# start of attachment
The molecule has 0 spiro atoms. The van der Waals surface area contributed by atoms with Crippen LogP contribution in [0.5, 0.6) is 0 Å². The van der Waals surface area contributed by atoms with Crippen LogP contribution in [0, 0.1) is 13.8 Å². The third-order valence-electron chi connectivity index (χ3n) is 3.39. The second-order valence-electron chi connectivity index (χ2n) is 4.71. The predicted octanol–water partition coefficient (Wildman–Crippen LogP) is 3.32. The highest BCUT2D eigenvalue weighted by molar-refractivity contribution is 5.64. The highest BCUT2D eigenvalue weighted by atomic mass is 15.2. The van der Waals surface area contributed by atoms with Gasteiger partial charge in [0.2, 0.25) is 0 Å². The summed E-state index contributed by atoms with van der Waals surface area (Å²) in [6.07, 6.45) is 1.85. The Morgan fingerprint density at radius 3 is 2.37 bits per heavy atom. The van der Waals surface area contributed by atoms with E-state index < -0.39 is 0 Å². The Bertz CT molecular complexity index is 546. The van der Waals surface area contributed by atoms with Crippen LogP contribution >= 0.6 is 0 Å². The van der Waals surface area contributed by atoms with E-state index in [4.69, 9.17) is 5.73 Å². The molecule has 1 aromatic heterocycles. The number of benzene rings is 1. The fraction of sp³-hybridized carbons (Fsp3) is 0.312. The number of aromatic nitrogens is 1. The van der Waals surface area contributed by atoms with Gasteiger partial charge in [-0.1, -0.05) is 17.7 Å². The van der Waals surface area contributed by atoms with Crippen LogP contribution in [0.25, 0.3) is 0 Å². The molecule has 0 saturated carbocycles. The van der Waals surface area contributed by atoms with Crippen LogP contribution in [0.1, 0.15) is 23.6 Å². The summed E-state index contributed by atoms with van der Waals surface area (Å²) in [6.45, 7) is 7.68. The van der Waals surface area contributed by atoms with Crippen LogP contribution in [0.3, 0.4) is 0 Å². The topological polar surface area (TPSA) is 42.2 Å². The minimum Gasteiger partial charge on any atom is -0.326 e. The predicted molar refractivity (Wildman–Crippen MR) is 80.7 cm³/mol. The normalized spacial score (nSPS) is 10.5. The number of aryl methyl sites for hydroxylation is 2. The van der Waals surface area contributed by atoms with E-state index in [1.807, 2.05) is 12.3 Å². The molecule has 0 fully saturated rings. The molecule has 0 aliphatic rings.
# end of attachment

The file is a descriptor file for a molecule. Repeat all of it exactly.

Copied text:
The molecule has 0 spiro atoms. The van der Waals surface area contributed by atoms with Crippen LogP contribution in [0.5, 0.6) is 0 Å². The van der Waals surface area contributed by atoms with Crippen LogP contribution in [0, 0.1) is 13.8 Å². The third-order valence-electron chi connectivity index (χ3n) is 3.39. The second-order valence-electron chi connectivity index (χ2n) is 4.71. The predicted octanol–water partition coefficient (Wildman–Crippen LogP) is 3.32. The highest BCUT2D eigenvalue weighted by molar-refractivity contribution is 5.64. The highest BCUT2D eigenvalue weighted by atomic mass is 15.2. The van der Waals surface area contributed by atoms with Gasteiger partial charge in [0.2, 0.25) is 0 Å². The summed E-state index contributed by atoms with van der Waals surface area (Å²) in [6.07, 6.45) is 1.85. The Morgan fingerprint density at radius 3 is 2.37 bits per heavy atom. The van der Waals surface area contributed by atoms with E-state index < -0.39 is 0 Å². The Bertz CT molecular complexity index is 546. The van der Waals surface area contributed by atoms with Crippen LogP contribution >= 0.6 is 0 Å². The van der Waals surface area contributed by atoms with E-state index in [4.69, 9.17) is 5.73 Å². The molecule has 1 aromatic heterocycles. The number of benzene rings is 1. The fraction of sp³-hybridized carbons (Fsp3) is 0.312. The number of aromatic nitrogens is 1. The van der Waals surface area contributed by atoms with Gasteiger partial charge in [-0.1, -0.05) is 17.7 Å². The van der Waals surface area contributed by atoms with Crippen LogP contribution in [0.25, 0.3) is 0 Å². The molecule has 0 saturated carbocycles. The van der Waals surface area contributed by atoms with Crippen LogP contribution in [0.1, 0.15) is 23.6 Å². The summed E-state index contributed by atoms with van der Waals surface area (Å²) in [6.45, 7) is 7.68. The van der Waals surface area contributed by atoms with Crippen LogP contribution in [0.3, 0.4) is 0 Å². The topological polar surface area (TPSA) is 42.2 Å². The minimum Gasteiger partial charge on any atom is -0.326 e. The predicted molar refractivity (Wildman–Crippen MR) is 80.7 cm³/mol. The normalized spacial score (nSPS) is 10.5. The number of aryl methyl sites for hydroxylation is 2. The van der Waals surface area contributed by atoms with E-state index in [1.807, 2.05) is 12.3 Å². The molecule has 0 fully saturated rings. The molecule has 0 aliphatic rings.